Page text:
I enjoyed working with him so much, I decided we should give him a chance to do the Nevermore record. We had such a great working relationship when I was writing songs with him for my solo project that I knew he would be really good for Nevermore. In the studio, I never had one argument with Peter. And that’s really odd, it’s not normal! He’s a great guy, I’ve known him for years. I consider him one of my best friends.

You just said you never had an argument with Peter and that it was weird; does it mean you’re hard to work with?

No! It’s just kind of odd, when you’re working in the studio, to not have any arguments. Of course I’m hard to work with, all musicians are! But at the end of the day, you learn how to behave in the studio. Peter was just very easy to work with, and I hope he thinks the same about me.

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The cover artwork seems to represent an opposition with these two faces looking at each other. What does it symbolize?

It might take a while to explain… You can see the Washington Monument decaying and the two children staring at each other. There is a lot of symbolism in this cover. Travis Smith, the artist who created it, did an amazing job. It’s funny because I see things online where people are very polarized about the cover. Some think it’s the most horrible piece of art they’ve ever seen for Nevermore, and some think it’s our best album cover. For me it’s hard to be objective, because I took part in creating it. To me, it’s… God, that’s hard to explain! I wanted people to interpret the visuals for this record on their own, instead of being completely literal. It’s more fun when you have to take some time to understand the meaning of it.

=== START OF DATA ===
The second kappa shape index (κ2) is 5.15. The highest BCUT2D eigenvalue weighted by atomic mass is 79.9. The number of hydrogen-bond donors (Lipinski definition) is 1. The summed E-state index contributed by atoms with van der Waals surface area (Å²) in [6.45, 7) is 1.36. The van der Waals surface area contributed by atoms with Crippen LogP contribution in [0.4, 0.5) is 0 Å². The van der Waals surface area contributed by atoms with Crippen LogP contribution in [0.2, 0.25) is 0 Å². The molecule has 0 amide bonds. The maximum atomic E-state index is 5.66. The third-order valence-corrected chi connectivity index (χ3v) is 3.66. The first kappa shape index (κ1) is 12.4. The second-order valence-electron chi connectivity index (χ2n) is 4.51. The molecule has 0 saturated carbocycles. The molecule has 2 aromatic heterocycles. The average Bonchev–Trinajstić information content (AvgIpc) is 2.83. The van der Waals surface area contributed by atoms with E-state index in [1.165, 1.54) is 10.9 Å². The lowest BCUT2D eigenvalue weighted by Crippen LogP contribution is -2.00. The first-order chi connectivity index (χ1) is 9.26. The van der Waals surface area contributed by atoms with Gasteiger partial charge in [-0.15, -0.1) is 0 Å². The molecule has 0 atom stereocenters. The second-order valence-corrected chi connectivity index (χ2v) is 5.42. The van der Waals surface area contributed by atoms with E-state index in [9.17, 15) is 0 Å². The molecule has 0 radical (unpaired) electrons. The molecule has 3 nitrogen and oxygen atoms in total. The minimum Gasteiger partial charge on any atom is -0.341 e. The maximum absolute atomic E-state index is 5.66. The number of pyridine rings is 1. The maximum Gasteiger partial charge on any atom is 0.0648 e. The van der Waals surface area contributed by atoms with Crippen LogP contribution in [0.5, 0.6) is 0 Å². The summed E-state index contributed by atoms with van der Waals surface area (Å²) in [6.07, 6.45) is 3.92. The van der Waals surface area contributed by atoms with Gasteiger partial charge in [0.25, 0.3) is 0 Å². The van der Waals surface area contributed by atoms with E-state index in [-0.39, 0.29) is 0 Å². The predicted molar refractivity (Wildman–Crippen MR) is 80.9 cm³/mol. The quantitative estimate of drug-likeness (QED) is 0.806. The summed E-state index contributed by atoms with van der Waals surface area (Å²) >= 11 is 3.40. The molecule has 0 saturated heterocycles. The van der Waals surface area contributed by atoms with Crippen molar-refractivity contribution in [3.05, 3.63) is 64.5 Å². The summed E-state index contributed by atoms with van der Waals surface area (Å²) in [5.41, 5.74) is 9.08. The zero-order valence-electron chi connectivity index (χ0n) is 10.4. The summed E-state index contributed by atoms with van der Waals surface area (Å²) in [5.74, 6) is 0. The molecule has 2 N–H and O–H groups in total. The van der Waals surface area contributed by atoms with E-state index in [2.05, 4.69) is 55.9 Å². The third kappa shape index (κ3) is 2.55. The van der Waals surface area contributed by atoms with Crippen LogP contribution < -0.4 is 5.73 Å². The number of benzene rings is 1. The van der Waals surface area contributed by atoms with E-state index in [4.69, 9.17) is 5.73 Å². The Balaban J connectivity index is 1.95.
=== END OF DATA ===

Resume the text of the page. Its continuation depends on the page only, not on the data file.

What about the title? Should the fans interpret it themselves as well?!

The obsidian is the volcanic glass. I think right now, given the state of the world, especially in Iceland, volcanoes are very popular – unpopular, rather! I don’t know where the title came from, it just came.


(About Attila Vörös new Nevermore’s guitarist) » It was like 5 a.m. when I called him. I woke him up, and he was like: “Who is this?”. I said: “Who do you think it is?”, and he was like: “Oh my God, this is Warrel, isn’t it?!”. It was funny.
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Nevermore has a new second guitar player to replace Chris Broderick who left for Megadeth. He is called Attila Vörös. Can you introduce him to us?

This is interesting, because I found him online. One of my ex-girlfriends, who knew we were looking for a new guitarist called me and said: “You should see this guy’s YouTube videos, he can play all your songs, he’s really good”. So I went online and started watching his videos. I had to call her back to ask if she had his phone number. She found it and I called him. I guess it was meant to be. People make jokes all the time about the curse on our second guitar player, but I guess it must be difficult to walk around in the shadow of Jeff Loomis, who’s a very good guitarist.

How did Attila react when you called him to audition?

It was like 5 a.m. when I called him. I woke him up, and he was like: “Who is this?”. I said: “Who do you think it is?”, and he was like: “Oh my God, this is Warrel, isn’t it?!”. It was funny.

You talked about the curse on the second guitar player. Have you ever considered the band with only one guitar player?